And a life time of 2hr ski days trumps one 125 day season. When you spend multiple years at the same mountain you can get a WHOLE LOT of skiing done in 2 or 3 hrs. You're always in the right spot for freshies, you know which chair will open when and the lifties and patrol will hook you up with beta on where to be.
Trump?? now were down to counting runs in a day - and its a single digit

Like I said earlier - skiing a couple hours prior to work is very cool and one approach to a ski lifestyle. Although, a lot, or a little, can occur in two hours. For instance, it may take more than one lift to get to the goods, lifts can open late, blasting can delay areas from opening on time, lifts on windhold... that two hours goes by fast sometimes. As a previous resort local - personal preferance is to be self-employed, live close to the resorts on 5.5 beaitiful acres... and chose the entire day or consecutive days to ski - you can call me Mr. Trump anytime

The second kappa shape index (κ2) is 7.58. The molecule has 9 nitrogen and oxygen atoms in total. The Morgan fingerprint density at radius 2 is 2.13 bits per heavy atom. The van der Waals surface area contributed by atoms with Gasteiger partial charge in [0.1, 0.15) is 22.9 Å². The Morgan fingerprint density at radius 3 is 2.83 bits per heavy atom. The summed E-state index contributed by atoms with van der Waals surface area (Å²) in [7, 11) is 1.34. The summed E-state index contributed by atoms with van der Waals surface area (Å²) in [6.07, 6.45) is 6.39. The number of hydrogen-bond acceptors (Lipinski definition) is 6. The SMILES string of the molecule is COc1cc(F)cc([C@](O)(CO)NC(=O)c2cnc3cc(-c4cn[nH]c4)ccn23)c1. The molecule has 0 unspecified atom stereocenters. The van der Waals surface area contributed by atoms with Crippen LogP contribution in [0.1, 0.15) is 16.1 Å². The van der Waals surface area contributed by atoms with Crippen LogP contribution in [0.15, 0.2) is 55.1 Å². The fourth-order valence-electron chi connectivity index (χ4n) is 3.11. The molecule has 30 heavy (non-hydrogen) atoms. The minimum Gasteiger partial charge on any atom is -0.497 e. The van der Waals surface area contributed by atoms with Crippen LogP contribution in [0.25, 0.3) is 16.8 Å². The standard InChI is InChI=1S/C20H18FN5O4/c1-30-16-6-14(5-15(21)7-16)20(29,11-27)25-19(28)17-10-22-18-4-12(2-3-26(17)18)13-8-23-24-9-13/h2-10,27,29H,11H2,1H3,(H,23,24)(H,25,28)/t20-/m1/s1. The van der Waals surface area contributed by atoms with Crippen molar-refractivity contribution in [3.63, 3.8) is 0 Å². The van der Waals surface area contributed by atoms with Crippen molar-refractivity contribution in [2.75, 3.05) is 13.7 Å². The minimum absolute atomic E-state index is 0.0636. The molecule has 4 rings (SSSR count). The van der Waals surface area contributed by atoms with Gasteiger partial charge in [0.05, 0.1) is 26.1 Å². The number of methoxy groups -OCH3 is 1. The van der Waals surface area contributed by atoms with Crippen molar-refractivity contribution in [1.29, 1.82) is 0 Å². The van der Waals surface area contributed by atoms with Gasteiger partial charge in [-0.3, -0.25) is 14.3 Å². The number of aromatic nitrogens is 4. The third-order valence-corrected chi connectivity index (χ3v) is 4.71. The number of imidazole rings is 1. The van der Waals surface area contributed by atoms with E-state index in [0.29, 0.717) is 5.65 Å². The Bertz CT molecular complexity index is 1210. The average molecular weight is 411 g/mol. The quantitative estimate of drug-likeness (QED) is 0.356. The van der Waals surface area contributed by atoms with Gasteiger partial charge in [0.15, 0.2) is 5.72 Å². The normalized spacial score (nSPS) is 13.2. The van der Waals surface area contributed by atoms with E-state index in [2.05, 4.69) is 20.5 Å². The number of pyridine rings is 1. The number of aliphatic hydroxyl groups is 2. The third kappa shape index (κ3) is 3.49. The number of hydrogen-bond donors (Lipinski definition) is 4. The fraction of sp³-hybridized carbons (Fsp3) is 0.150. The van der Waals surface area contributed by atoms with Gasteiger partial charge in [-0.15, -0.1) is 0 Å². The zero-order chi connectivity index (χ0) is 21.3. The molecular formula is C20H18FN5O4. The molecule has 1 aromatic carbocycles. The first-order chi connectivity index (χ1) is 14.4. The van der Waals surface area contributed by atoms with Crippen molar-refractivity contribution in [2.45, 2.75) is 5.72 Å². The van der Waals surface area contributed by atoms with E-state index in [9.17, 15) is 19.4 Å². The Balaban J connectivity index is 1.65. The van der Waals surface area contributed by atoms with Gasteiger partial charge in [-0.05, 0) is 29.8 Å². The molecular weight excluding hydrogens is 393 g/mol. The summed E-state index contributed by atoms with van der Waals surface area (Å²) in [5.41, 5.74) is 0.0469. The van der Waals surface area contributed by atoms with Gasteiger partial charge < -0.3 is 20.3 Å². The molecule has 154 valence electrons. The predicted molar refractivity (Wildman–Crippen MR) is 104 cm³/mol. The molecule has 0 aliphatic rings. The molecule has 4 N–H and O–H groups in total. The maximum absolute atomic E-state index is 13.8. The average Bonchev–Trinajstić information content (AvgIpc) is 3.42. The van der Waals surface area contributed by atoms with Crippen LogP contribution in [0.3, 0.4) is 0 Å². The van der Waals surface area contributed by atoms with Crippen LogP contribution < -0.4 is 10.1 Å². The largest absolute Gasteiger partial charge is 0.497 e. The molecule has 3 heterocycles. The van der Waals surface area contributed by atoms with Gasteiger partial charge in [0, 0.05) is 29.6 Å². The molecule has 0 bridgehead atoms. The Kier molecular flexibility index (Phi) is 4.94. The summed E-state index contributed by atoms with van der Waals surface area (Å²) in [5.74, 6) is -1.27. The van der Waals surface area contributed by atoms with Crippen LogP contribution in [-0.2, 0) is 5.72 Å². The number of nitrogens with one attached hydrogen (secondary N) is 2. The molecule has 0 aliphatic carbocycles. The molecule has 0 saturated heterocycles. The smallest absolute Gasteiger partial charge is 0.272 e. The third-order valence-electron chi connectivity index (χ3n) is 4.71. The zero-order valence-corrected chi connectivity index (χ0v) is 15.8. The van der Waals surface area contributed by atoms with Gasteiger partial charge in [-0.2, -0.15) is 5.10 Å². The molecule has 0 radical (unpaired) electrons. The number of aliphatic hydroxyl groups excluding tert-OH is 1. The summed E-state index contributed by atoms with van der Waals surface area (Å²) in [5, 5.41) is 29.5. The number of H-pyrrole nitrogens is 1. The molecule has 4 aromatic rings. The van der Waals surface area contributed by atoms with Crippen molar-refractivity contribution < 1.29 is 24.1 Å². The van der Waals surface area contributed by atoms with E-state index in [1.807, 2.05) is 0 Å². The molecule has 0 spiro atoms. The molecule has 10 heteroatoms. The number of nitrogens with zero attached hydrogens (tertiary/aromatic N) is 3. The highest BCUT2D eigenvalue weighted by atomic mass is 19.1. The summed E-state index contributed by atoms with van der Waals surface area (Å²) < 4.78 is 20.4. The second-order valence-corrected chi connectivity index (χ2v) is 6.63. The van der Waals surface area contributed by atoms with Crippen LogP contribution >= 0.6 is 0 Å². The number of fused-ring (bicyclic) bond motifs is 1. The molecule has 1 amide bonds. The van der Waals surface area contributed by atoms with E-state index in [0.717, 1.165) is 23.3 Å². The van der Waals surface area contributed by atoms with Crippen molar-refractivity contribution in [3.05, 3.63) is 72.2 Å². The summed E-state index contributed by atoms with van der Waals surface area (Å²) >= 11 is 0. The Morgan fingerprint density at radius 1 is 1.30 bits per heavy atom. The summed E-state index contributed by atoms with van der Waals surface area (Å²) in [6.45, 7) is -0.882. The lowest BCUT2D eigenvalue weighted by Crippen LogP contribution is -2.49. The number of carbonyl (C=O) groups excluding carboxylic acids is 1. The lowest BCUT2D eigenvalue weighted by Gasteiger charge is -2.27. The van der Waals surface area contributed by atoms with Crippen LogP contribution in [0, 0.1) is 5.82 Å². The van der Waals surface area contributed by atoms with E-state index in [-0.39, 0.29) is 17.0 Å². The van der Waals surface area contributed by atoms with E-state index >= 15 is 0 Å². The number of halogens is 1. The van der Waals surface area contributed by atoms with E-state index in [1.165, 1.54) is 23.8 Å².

And, in hopes of getting "trumped" again - and back to the intent of this thread - Spacemanspiff if you decide on tahoe I can hook you up with some south shore friends that can maybe help out.
New Posts  All Forums:Forum Nav:
  Return Home
  Back to Forum: General Skiing Discussion